South Africa 10.7.2016 10:37 am

Vuwani ‘wins’ amid ruined schools

Minister of Basic Education Angie Motshekga inspects the burned down schools in Limpopo. Picture: Gallo Images

Minister of Basic Education Angie Motshekga inspects the burned down schools in Limpopo. Picture: Gallo Images

Two-dozen torched schools later, amid a shutdown of services, the re-demarcation decision is reportedly about to be reversed.

City Press reported on Sunday that government is finally about to relent on its stance that communities in Vuwani will need to be incorporated into a new municipality with Malamulele.

Cooperative Governance and Traditional Affairs Minister Des van Rooyen was reportedly upset that people have been speaking to the media about an out-of-court settlement that will reverse the new demarcation boundaries approved by the Municipal Demarcation Board.

Following the torching by protesters of 24 schools in the area, pupils in affected schools in Grade 11 and below have received no schooling.

According to City Press, government has caved because of fears that voting in Vuwani might be severely curtailed if the shutdown of the area were allowed to persist.

A community leader in the area had reiterated to The Citizen on Friday that total shutdown of services in troubled Vuwani would only stop once government acceded to the demands of residents.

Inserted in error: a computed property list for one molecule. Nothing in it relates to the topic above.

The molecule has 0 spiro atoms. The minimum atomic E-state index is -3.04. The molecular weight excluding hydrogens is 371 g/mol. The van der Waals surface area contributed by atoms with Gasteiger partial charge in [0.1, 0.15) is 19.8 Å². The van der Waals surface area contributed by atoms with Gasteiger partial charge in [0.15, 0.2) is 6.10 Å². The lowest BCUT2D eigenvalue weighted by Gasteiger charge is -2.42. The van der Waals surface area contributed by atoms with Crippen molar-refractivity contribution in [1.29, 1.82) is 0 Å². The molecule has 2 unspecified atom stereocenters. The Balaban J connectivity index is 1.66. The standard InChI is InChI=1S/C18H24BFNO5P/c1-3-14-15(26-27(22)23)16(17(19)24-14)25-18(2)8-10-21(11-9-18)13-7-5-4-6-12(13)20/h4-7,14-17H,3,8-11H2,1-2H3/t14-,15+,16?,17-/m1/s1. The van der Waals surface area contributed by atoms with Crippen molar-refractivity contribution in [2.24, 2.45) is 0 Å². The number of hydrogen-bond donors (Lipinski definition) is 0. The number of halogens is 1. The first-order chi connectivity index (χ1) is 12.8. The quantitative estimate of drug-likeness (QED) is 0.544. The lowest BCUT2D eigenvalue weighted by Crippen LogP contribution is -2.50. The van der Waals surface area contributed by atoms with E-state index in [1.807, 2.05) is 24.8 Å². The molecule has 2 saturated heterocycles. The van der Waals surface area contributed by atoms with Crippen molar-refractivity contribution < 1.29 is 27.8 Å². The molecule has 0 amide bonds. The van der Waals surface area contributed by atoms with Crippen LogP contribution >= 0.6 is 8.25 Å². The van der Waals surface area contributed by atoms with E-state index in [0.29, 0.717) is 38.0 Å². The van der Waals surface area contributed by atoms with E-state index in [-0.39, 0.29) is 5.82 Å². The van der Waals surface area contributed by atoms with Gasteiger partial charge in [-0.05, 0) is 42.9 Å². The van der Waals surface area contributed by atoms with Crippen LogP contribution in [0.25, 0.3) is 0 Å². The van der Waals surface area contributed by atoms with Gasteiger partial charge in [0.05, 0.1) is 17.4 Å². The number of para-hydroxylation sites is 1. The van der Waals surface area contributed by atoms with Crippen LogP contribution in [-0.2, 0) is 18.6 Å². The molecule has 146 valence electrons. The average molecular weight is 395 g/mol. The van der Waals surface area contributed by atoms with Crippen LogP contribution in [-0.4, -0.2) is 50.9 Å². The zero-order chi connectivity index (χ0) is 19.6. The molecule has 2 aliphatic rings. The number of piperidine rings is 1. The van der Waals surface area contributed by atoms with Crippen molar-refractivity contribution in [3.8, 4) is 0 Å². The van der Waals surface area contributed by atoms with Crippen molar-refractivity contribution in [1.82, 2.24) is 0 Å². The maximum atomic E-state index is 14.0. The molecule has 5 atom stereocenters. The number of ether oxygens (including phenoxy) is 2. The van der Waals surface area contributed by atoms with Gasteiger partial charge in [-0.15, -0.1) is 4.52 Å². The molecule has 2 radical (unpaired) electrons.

Arnold Mulaudzi said: “I am confident the shutdown will not continue beyond the August 3 local government elections because government cannot afford a prolonged shutdown and they will definitely succumb to our demands,” he said.

“For now, we have allowed matriculants to be taken to different camps where they will catch up on their lost learning time, but there is no schooling for the rest of the other pupils in Grades 1 to 11.”

This week, the provincial education department said it was satisfied with the work done in recovering lost teaching and learning time for matriculants. Spokesperson Naledzani Rasila said the pupils were ready to kick-start their mid-year examinations on Monday.

Mulaudzi stressed there would not be elections in the area unless residents got what they wanted.

“IEC officials were not allowed to do their work during the voter registration weekends and no one will be allowed to work on election day if the MDB’s decision is not reversed,” he said.

The shutdown gets lifted between every Friday afternoon and Sunday evening to allow funerals to proceed. Mulaudzi was among those protesters arrested on June 14. He was released on R1 500 bail on Thursday. He was charged with inciting violence.

Government officials have been in the area, having talks with local tribal leaders with the aim of restoring order and stability to the area, which remains tense.

The SA Democratic Teachers’ Union said this week that it would be almost impossible to recover lost learning and teaching time for pupils in Grades 1 to 11 should the tense situation remain unchanged when schools in other parts of the country reopen on July 18.

 

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